Saturday, August 10, 2013


I've decided that I'm going to boycott the gym in its last few weeks, to show my disapproval of its closing in September. That should teach them a lesson.

If I can not exercise then I will be forced to diet. I have reached the breaking age, in which all things are a perpetual, losing negotiation. Just since yesterday my breasts have softened nicely. I prefer them that way.

Who knows, perhaps I will revert to my prison-dumbbell workout. It is a bit of circuit training that I used to inflict upon myself in my apartment in NYC. I was never in better shape, though I was dieting like an obsessive. My friends worried but I was healthier than any of them, even with all of the lost weight and lollipop head. I was making sure to ingest the necessary daily nutrients. I dropped to 169 pounds, the lightest I had been since high school. 

Then, my father had a heart attack, right in the middle of a two week cleansing fast that I was doing. It was designed to purge my gallbladder of stones. 

It was working.

I haven't been able to drink apple-cider vinegar since. I was ingesting several glasses full of it each day at one point, along with medicinal abdomen heat-wraps and generous glasses of lemon juice. It was the master work of a health guru who had a storefront on our street in the East Village, a longevity shop. It seemed to work for me, though the inventor of the cleanse/diet was a kook. He was a self-proclaimed breatharian. It is a form of raw-food diet that removes the pesky food portion involved. People would come from miles away - sometimes the famous, or the sick - to sit in a circle around him and hear him gently dispense his wisdom, which was an extreme form of diet, one that included nothing at all. Even a close friend's father directed me to visit him, claiming that he had healed him of cancer.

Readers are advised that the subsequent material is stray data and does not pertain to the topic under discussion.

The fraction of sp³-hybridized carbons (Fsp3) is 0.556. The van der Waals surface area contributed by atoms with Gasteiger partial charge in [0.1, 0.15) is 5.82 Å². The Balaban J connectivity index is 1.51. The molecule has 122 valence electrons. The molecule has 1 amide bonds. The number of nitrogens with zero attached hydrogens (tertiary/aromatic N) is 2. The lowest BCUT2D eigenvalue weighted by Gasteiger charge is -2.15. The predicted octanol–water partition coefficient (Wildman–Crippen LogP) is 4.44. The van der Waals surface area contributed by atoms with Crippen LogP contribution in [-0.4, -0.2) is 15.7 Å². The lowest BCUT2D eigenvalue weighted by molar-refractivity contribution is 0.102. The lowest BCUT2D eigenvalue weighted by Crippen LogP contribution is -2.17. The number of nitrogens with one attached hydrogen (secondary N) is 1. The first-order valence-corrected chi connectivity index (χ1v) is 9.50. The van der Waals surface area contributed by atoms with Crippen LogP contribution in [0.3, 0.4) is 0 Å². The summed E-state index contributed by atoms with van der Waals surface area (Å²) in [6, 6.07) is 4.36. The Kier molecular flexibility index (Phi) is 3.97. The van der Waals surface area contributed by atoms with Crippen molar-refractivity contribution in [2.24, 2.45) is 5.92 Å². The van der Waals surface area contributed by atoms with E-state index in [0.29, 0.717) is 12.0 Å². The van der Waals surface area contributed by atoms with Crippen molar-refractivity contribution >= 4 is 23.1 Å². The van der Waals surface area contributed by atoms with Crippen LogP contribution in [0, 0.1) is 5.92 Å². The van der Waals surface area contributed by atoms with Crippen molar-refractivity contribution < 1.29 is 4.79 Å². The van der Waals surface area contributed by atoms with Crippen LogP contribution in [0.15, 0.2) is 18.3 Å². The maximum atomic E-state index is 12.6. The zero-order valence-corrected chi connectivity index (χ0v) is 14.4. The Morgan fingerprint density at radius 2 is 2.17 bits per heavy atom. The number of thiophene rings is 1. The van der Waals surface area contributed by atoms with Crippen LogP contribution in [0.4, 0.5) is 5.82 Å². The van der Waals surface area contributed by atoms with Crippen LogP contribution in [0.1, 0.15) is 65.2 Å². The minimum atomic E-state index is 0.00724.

He insists upon being called "Dr." though there are conflicting reports as to what precisely he earned his degree in, some claim physiology, some claim nutrition. There was no degree, nor copy, hanging from the wall of his shop. None that I ever saw. I never asked. I didn't want him to believe that I was that interested in his life or thought, or in that way. I merely wanted to extract some weirdness from him. It seemed easy enough, free for the taking. Just briefly overhearing him chat with people on the street as I passed was enough on a day-to-day basis. A font of uncommon sagacity.

I only half kid here, the guy was well informed and clearly knew much about nutrition. It was where his knowledge ended that the spirit-silliness seemed to really take flight and flourish. I believe that he truly wanted to believe the things that he said. There was an intensity to his faith that was off-putting. His need to share seemed consumed with his need to believe. 

Also, I found him to be just less than spiritual but that is perhaps because we shared a drug dealer and I got to know him additionally on a less-than-spiritual plane. The dealer, a local loser by the name of "Benny," a sort of walking gallbladder himself, the small sac that collects and dispenses liver bile, was to our street what food was to the good doctor: poisonous, etc.